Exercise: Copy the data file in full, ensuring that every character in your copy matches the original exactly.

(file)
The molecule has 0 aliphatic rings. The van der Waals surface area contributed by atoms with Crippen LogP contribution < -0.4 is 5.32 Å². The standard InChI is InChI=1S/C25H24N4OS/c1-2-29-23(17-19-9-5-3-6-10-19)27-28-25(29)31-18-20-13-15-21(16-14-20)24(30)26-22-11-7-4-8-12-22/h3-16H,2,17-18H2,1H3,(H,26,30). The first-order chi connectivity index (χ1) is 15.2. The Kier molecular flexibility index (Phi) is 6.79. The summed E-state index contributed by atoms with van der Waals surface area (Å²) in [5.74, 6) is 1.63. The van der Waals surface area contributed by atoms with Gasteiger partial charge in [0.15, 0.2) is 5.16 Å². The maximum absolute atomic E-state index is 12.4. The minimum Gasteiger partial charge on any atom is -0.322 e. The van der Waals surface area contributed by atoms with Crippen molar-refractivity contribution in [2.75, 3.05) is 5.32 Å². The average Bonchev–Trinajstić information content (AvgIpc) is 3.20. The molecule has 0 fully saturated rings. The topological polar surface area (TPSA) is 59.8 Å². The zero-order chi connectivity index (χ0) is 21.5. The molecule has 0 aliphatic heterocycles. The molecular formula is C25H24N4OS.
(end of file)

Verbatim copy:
The molecule has 0 aliphatic rings. The van der Waals surface area contributed by atoms with Crippen LogP contribution < -0.4 is 5.32 Å². The standard InChI is InChI=1S/C25H24N4OS/c1-2-29-23(17-19-9-5-3-6-10-19)27-28-25(29)31-18-20-13-15-21(16-14-20)24(30)26-22-11-7-4-8-12-22/h3-16H,2,17-18H2,1H3,(H,26,30). The first-order chi connectivity index (χ1) is 15.2. The Kier molecular flexibility index (Phi) is 6.79. The summed E-state index contributed by atoms with van der Waals surface area (Å²) in [5.74, 6) is 1.63. The van der Waals surface area contributed by atoms with Gasteiger partial charge in [0.15, 0.2) is 5.16 Å². The maximum absolute atomic E-state index is 12.4. The minimum Gasteiger partial charge on any atom is -0.322 e. The van der Waals surface area contributed by atoms with Crippen molar-refractivity contribution in [2.75, 3.05) is 5.32 Å². The average Bonchev–Trinajstić information content (AvgIpc) is 3.20. The molecule has 0 fully saturated rings. The topological polar surface area (TPSA) is 59.8 Å². The zero-order chi connectivity index (χ0) is 21.5. The molecule has 0 aliphatic heterocycles. The molecular formula is C25H24N4OS.